'Levelling Up'. The UK Government's promise

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'Levelling Up' - a much-used slogan, but when it comes to good connectivity, what should this really mean?

You may have seen some of the recent Conservative party leadership debates, with all candidates claiming that they're fully committed to the 'Levelling Up' agenda that the party's been promising to deliver on for years.

'Levelling Up' is meant to be all about the Government lessening the inequality between different regions in the UK by investing a greater amount of public funding to improve facilities and infrastructure in those areas that are more disadvantaged.

Obviously, what with good quality internet connectivity becoming ever more essential in people's working and social lives, having access to fast and reliable broadband no matter where you may live really ought to form a core part of any serious 'Levelling Up' agenda. But sadly, this just does not seem to be happening...

The number of homes and businesses being digitally left behind

According to recent Ofcom figures, there are around 600,000 home and business premises that have no access to what it calls “decent” broadband. (Our day-to-day real-world experience strongly suggests to us that this is a significant under-estimate, but for the sake of argument, we'll go with that).

By “decent broadband”, Ofcom means that the only landline-based broadband services available to those properties run at 10 Mbps or very often far lower.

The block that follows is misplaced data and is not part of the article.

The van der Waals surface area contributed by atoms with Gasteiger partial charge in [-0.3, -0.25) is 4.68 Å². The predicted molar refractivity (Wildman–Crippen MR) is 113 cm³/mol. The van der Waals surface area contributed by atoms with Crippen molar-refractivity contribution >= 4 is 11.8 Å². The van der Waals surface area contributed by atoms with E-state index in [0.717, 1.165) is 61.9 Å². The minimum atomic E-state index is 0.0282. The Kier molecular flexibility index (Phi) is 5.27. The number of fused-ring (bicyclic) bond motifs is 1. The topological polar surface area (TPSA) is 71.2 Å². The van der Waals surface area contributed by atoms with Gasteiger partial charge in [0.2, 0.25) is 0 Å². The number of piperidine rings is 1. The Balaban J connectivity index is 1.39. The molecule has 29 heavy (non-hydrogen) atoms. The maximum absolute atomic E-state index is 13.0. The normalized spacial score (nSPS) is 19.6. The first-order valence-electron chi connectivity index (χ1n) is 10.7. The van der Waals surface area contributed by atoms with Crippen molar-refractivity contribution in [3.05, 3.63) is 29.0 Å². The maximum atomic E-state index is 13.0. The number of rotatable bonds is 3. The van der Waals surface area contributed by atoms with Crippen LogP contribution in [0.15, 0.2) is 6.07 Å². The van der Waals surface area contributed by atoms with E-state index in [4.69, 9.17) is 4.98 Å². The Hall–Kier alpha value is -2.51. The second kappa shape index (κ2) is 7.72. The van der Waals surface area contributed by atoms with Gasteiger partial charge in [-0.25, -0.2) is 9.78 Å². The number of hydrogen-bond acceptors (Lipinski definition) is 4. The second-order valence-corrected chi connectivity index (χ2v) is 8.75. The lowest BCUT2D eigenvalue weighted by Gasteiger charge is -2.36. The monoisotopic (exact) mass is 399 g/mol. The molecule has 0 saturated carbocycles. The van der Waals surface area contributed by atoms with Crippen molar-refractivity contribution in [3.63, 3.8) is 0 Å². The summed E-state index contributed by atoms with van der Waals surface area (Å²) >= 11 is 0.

At those sorts of really poor broadband speeds, many online activities that most of us would take for granted become next to impossible. To name just a few, it'll be very difficult to work effectively from home with video meetings being a particular nightmare. On-demand TV and streaming will be almost unusable and if there are several people trying to access the internet at the same time via a slow broadband connection in say a family home, every single one will experience frustratingly slow speeds, no matter what they're trying to do online.

Where is the 'bad broadband' problem at its very worst?

Unsurprisingly, the areas with the very slowest broadband very much tend to be in more rural communities. There's a very simple explanation for this and it's all about cost. You can find out more about this here.

The Different Types Of Broadband

photo of parliament in london

So what's the Government actually been doing about this?

Unfortunately nothing much.

Government help used to be available to the digitally deprived

First a little bit of history. A few years back, the Government did in fact have a subsidy scheme (called The Better Broadband Voucher Scheme) which was all about using alternative broadband delivery technology (like 4G) to help those with the very worst landline broadband to get much improved connections. The scheme (under which we were a founder supplier) covered the entire set-up costs of getting an alternative broadband service for those who were eligible.

But then it got stopped

Sounds great, doesn't it? And it was - except that the availability of the scheme was very poorly publicised while it was running and worse still, it was terminated after just a couple of years, despite there still being hundreds of thousands of homes and businesses that still needed help. (And yes, we argued passionately against this, but sadly to no avail).

And overtaken by a single-minded fixation on full fibre

Since then, the Government has been solely fixated on only funding the deployment of something called 'full fibre'. In fact, in 2019 in the run-up to the last election, a promise was made to spend £5 billion to give every single property in the UK a full fibre gigabit-capable (that's 1,000 Mbps) connection by the end of 2025.